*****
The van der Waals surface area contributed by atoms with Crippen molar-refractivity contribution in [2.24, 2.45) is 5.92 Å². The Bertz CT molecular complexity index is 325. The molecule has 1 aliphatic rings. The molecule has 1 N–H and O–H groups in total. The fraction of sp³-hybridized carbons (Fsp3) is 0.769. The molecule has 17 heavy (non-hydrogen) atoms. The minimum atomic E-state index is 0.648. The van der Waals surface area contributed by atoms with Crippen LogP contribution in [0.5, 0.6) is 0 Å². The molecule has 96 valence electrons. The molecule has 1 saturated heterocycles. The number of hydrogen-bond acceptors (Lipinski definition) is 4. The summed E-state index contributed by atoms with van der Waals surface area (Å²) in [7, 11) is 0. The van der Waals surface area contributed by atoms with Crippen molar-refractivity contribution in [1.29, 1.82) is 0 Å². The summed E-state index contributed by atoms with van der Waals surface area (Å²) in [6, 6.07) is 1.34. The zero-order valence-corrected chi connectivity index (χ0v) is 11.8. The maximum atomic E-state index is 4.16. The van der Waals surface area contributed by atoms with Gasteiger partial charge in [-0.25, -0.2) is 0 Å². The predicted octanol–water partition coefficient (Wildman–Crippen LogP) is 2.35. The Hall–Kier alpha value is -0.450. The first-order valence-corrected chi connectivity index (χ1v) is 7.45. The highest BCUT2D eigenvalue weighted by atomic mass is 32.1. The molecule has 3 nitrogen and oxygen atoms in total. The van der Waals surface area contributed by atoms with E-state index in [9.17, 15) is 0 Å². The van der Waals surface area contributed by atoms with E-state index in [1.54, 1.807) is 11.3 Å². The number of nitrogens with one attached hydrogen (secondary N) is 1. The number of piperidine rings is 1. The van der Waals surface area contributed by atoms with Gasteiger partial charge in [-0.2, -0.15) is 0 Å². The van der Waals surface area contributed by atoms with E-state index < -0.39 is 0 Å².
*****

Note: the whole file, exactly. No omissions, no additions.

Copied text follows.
The van der Waals surface area contributed by atoms with Crippen molar-refractivity contribution in [2.24, 2.45) is 5.92 Å². The Bertz CT molecular complexity index is 325. The molecule has 1 aliphatic rings. The molecule has 1 N–H and O–H groups in total. The fraction of sp³-hybridized carbons (Fsp3) is 0.769. The molecule has 17 heavy (non-hydrogen) atoms. The minimum atomic E-state index is 0.648. The van der Waals surface area contributed by atoms with Crippen LogP contribution in [0.5, 0.6) is 0 Å². The molecule has 96 valence electrons. The molecule has 1 saturated heterocycles. The number of hydrogen-bond acceptors (Lipinski definition) is 4. The summed E-state index contributed by atoms with van der Waals surface area (Å²) in [7, 11) is 0. The van der Waals surface area contributed by atoms with Crippen molar-refractivity contribution in [1.29, 1.82) is 0 Å². The summed E-state index contributed by atoms with van der Waals surface area (Å²) in [6, 6.07) is 1.34. The zero-order valence-corrected chi connectivity index (χ0v) is 11.8. The maximum atomic E-state index is 4.16. The van der Waals surface area contributed by atoms with Gasteiger partial charge in [-0.25, -0.2) is 0 Å². The predicted octanol–water partition coefficient (Wildman–Crippen LogP) is 2.35. The Hall–Kier alpha value is -0.450. The first-order valence-corrected chi connectivity index (χ1v) is 7.45. The highest BCUT2D eigenvalue weighted by atomic mass is 32.1. The molecule has 3 nitrogen and oxygen atoms in total. The van der Waals surface area contributed by atoms with E-state index in [9.17, 15) is 0 Å². The van der Waals surface area contributed by atoms with E-state index in [1.54, 1.807) is 11.3 Å². The number of nitrogens with one attached hydrogen (secondary N) is 1. The number of piperidine rings is 1. The van der Waals surface area contributed by atoms with Gasteiger partial charge in [-0.2, -0.15) is 0 Å². The van der Waals surface area contributed by atoms with E-state index < -0.39 is 0 Å².